seriously and tried their best to live by the Lone Ranger creed,
a strict moral code put in place by Fran Striker at the
inception of the character.
The Lone Ranger's Creed
By Fran Striker
1. I believe that to have a friend, a man must be one.
2. That all men are created equal and that everyone has within
himself the power to make this a better world.
3. That God put the firewood there, but that every man must
gather and light it himself.
4. In being prepared physically, mentally, and morally to fight
when necessary for that which is right.
5. That a man should make the most of what equipment he has.
6. That "this government, of the people, by the people, and for
the people," shall live always.
7. That men should live by the rule of what is best for the
8. That sooner or later... somewhere... somehow... we must
settle with the world and make payment for what we have taken.
9. That all things change, but the truth, and the truth alone
lives on forever.
10. I believe in my Creator, my country, my fellow man.
Do you think there's any chance the new Lone Ranger might even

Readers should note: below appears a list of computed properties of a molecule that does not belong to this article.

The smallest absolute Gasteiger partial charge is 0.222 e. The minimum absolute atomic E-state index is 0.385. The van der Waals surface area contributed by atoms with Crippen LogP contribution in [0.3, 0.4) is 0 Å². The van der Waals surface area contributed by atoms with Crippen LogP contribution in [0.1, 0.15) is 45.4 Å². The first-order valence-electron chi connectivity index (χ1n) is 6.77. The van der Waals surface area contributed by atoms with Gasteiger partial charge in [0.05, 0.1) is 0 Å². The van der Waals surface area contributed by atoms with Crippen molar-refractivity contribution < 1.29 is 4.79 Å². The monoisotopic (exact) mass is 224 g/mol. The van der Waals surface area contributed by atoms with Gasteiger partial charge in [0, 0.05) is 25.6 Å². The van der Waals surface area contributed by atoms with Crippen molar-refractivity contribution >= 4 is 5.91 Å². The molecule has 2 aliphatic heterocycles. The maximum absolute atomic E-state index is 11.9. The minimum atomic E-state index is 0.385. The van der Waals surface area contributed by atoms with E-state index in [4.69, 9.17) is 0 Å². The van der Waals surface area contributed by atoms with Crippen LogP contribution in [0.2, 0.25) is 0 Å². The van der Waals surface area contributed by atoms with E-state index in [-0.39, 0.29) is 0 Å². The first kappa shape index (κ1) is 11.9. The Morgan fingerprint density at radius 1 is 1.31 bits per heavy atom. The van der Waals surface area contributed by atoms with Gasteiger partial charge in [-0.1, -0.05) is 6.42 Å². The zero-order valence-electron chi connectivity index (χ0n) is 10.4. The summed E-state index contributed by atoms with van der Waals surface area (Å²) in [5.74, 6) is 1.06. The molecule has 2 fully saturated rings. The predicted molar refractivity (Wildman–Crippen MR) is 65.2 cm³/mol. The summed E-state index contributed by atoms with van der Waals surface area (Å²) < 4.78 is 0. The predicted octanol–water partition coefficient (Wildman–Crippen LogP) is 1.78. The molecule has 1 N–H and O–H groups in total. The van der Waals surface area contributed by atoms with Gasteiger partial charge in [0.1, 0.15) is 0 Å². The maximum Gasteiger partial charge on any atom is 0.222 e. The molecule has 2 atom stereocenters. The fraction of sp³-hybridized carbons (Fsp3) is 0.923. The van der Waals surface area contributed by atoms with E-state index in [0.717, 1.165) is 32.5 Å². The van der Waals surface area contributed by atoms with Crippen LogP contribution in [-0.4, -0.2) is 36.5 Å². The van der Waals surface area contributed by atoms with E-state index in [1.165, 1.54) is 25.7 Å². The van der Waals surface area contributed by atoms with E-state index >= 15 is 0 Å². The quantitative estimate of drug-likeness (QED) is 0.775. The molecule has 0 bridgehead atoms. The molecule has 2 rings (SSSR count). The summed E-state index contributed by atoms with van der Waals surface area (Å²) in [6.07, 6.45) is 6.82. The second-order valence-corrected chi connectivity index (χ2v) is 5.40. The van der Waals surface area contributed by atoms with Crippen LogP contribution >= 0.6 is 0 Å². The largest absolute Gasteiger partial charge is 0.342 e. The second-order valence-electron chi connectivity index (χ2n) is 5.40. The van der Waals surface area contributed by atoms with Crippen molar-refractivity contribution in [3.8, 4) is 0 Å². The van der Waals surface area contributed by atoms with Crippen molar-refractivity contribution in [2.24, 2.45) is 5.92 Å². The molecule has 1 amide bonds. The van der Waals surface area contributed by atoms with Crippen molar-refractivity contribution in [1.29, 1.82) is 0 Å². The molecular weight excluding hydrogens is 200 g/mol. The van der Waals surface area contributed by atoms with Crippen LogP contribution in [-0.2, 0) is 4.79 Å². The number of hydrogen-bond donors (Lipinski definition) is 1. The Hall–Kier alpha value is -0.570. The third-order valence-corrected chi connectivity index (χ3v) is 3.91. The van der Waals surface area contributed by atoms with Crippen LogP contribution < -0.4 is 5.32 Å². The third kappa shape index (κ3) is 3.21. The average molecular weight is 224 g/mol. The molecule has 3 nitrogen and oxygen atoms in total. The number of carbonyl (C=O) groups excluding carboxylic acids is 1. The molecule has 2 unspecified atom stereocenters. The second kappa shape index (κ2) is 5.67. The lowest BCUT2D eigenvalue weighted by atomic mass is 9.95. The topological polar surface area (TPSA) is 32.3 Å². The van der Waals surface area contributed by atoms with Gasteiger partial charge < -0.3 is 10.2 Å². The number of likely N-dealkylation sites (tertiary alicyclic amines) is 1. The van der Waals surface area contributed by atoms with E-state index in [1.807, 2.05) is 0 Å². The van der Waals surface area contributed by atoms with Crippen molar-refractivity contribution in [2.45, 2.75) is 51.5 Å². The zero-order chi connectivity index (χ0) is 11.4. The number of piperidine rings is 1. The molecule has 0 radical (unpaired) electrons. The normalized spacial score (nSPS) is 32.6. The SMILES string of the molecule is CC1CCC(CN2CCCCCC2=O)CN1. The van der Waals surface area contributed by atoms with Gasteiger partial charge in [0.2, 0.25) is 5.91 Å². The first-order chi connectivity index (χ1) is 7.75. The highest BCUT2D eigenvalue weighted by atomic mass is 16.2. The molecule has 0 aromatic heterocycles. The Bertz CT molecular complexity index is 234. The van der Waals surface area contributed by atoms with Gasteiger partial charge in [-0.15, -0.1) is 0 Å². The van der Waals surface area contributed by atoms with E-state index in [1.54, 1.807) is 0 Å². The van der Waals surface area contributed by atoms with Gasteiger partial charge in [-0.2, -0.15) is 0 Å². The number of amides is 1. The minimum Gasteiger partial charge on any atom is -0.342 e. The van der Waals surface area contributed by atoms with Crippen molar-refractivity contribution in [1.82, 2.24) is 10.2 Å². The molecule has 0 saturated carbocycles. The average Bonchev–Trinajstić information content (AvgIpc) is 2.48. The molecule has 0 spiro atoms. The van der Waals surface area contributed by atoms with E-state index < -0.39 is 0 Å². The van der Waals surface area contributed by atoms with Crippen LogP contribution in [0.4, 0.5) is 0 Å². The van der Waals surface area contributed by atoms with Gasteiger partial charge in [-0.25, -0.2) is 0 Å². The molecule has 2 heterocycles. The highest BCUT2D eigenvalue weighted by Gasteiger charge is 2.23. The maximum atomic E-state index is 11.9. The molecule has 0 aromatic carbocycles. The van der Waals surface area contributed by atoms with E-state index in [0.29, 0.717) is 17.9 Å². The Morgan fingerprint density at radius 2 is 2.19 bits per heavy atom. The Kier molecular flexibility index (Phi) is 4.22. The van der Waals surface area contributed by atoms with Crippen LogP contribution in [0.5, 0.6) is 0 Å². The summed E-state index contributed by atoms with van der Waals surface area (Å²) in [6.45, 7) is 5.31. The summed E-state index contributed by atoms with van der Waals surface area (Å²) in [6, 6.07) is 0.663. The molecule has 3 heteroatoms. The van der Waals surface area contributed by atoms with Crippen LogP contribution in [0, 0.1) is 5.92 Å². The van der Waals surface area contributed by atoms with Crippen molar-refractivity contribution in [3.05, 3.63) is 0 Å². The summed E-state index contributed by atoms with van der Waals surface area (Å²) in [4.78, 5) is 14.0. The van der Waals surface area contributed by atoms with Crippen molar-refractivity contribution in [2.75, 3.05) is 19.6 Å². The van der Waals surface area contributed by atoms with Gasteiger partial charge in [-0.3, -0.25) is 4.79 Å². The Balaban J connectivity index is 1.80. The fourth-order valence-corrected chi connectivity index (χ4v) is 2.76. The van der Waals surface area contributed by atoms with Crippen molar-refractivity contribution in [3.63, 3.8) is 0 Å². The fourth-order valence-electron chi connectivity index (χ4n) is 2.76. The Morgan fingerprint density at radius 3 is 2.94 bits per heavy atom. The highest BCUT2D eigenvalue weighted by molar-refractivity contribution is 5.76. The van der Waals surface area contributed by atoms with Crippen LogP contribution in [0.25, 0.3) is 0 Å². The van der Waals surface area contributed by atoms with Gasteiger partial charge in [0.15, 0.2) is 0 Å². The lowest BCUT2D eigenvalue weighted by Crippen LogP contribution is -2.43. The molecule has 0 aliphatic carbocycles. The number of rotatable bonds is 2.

hint to this creed? Probably not. We wonder why kids have no
morals. I have to wonder is it because grownups are too afraid
to put value on morality. If morality is believed to be too
corny for our heroes, then how do we expect kids to respect or
desire to live up to any sort of moral standard either?
Where is Mr. T when you need him? They should
give him another full blown action show. Back in the 80's the
A-team loved their machine guns, and violence. But it was ok
because nobody ever got killed, and Mr. T was telling kids all
across the world to drink milk, be kind to your mother, stay in
Treat Your Mother Right Video with Mr. T
Sure it's funny, but hey if the message sinks
in to treat your mother right, then great, right.
Even though George Reeves' personal life may have been a little
wild to say the least, was there ever any doubt to children at
the time watching the Adventures of Superman that the Man of Steel
was a man of high integrity and honor?
Even in the 90's Dean Cain's Superman never
had sex with Lois Lane till they were married. Of course that
wasn't the case for the Christopher Reeve in Superman II, or Tom
Welling on Smallville. Although, we still had an image of Clark